Here's the thing, I don't think I've ever had a job I really loved. I've had jobs I really enjoyed, and felt good about, but nothing I've ever been truly passionate about.
I can enjoy aspects of it, and I can make the best of whatever I am doing, but there's not a lot to love about being an admin pleb. I sort of fell into doing secretarial work after a checkered job history that involved retail and hospitality as a teenager, a stint in my 20's where I considered myself employed by the Government to party and get a bitchin' tan, then the agency I went to to help me find a job employed me as their receptionist, I moved up through the ranks into Accounts Clerk, PA, and then swapped over into consulting myself.
I worked as a Recruitment Consultant for about 3 years, for about 4 different companies (no, that's not unusual in recruitment). Then I got made redundant and as no-one was hiring in Recruitment, took a temp maternity leave contract that turned out to be last job I really enjoyed.
It was as State Sales Secretary for a pharmaceutical company. I worked for a great bunch of people who appreciated what I did for them, and gave me the autonomy to just get it done.
From there I worked as an Executive PA in a few different roles, and then I have been doing part-time admin since having my Gorgeous Gal. Recently, I have been doing full time temp work to help with our finances.
I have always regetting not going to University after I finished high school. At the time, I was so over schooling and desperate for 'freedom', plus I had no idea what I wanted to do with my life, so I just binned the idea and moved in with my boyfriend (I know, I know, quit groaning...)
I have always felt less than adequate about that. I know I am intelligent, capable and hard-working, but really feel inferior when I am around people who are 'educated'. Even when it's apparent I'm probably just as smart as them.
So I have been thinking a lot lately about what I want to be when I grow up (no, you don't need to remind me how old I am). This has been a bit of a tricky subject for years, as there have been so many things that have interested me over time: law, journalism, psychology, policing, teaching, but have lost their sheen the more I thought about it: defending crimals, harassing people, being shot at, dealing with other people's bratty kids all day. Not sure which is worse out of those last two.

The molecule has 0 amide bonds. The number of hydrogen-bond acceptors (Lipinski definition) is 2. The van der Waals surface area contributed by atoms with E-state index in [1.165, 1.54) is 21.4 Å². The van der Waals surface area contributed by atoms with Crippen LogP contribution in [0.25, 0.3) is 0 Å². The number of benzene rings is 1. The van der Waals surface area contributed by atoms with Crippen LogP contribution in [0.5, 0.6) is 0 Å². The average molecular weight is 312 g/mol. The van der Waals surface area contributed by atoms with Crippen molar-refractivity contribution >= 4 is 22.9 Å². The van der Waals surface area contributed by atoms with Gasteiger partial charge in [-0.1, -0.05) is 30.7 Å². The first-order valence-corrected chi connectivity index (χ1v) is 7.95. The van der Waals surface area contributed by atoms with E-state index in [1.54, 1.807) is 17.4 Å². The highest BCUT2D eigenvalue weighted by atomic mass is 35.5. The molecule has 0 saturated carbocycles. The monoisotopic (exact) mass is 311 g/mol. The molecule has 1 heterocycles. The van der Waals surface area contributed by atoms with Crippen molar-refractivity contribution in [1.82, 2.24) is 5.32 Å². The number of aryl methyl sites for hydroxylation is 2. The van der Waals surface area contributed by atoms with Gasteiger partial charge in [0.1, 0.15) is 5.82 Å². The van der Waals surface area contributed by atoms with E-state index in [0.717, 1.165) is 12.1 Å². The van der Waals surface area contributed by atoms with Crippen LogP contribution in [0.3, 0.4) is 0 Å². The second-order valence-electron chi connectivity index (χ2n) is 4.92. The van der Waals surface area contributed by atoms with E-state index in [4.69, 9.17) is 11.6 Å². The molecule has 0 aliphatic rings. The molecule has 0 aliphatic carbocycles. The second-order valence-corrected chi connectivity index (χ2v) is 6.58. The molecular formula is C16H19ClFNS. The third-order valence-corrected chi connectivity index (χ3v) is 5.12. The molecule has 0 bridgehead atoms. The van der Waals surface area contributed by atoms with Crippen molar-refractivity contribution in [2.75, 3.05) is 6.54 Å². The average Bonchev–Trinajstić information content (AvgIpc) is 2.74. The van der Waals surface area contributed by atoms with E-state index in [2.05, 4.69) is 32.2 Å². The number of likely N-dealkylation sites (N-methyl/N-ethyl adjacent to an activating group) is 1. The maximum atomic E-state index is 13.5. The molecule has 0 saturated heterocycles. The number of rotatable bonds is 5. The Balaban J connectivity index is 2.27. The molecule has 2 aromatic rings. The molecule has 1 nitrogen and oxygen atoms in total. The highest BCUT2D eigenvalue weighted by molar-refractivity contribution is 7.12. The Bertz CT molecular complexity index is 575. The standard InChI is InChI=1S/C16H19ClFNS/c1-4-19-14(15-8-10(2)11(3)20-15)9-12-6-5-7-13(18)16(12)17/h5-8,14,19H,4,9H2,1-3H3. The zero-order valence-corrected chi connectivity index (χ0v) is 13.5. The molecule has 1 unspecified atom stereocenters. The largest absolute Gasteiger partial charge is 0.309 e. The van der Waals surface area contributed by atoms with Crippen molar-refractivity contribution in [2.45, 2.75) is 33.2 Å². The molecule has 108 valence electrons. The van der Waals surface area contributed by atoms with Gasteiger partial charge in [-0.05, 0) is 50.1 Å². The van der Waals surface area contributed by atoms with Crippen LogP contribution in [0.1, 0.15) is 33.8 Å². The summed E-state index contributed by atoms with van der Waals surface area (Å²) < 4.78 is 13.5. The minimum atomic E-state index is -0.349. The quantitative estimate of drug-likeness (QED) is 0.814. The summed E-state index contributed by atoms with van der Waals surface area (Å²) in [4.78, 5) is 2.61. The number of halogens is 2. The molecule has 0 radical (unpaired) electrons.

You know how often in life, the Universe will keep throwing things at you until you finally sit up and notice? I have been having that a lot lately, all around career fulfillment and seeking menaing by what I do.
It has lead me to a conclusion I didn't expect.
Given that's it probably to late to become an international secret agent, I have been spending the last few months thinking about what it is I really want from a job. I don't need a job to define me, and my family is still the most important thing to me by a mile, but I do feel like I need something more now. So here's what I've come up with, what really matters:
I want to feel like what I do makes a difference in the world. I want to make a meaningful contribution.
I want to work closely with people, and feel like I have helped them, not just with little things, but at important moments in their life.
I want what I do to give me flexibility to enjoy my family and my life.
I kind of want my job to be a 'real' job. This is a hard one to define, but a job that needs a qualification. One that as soon as you say what you do, people know what that is and that you went and got an education to do it.
Once I had defined these things in my head, the answer kept being shown to me, by the friends I kept thinking about, dreams, bumper stickers I would notice, t.v. shows, even the articles I would randomly flick to in magazines.
The more I think about it, the more passionate and excited I become.
I ran into a friend I haven't seen in ages yesterday, and she is now also studing nursing. We got talking and she was full of information. I had assumed that I would need to keep working admin roles until I could not only afford to take time off to study, but to afford the tuition. I have since learned that as early as your second semester, you can work in Assistant in Nursing roles, and that I might be eligible to have my fees fully deferred, like a student loan. That hadn't even occured to me.
So I am off to Griffith Uni's Open Day next Sunday, and ready to start changing my life! Maybe this will be the kick off we need to bring about positive change in the rest of our life, we seem to have been stuck in Groundhog Day lately.
And you know what else is funny? This fits in perfectly with another little dream I have. When GG is a teenager, I want to take her and go do a 'volunteering holiday'. This is where you travel to a developing part of the world, and volunteer your time and services; you might help build a school in Africa, work in a medical clinic in Peru or teach English in a Cambodian orphanage. Can you imagine how valuable it would feel to immunise babies in a village in a third world country?
So I have been doing a lot of research, and speaking to a lot of people, trying to find out as much as I can, and here's what I'd like. I know a few of my readers are or have been nurses, and I'd love to hear what you love and don't love about your job. Actually, whoever you are and whatever you do, I'd love to hear what you love or hate about it.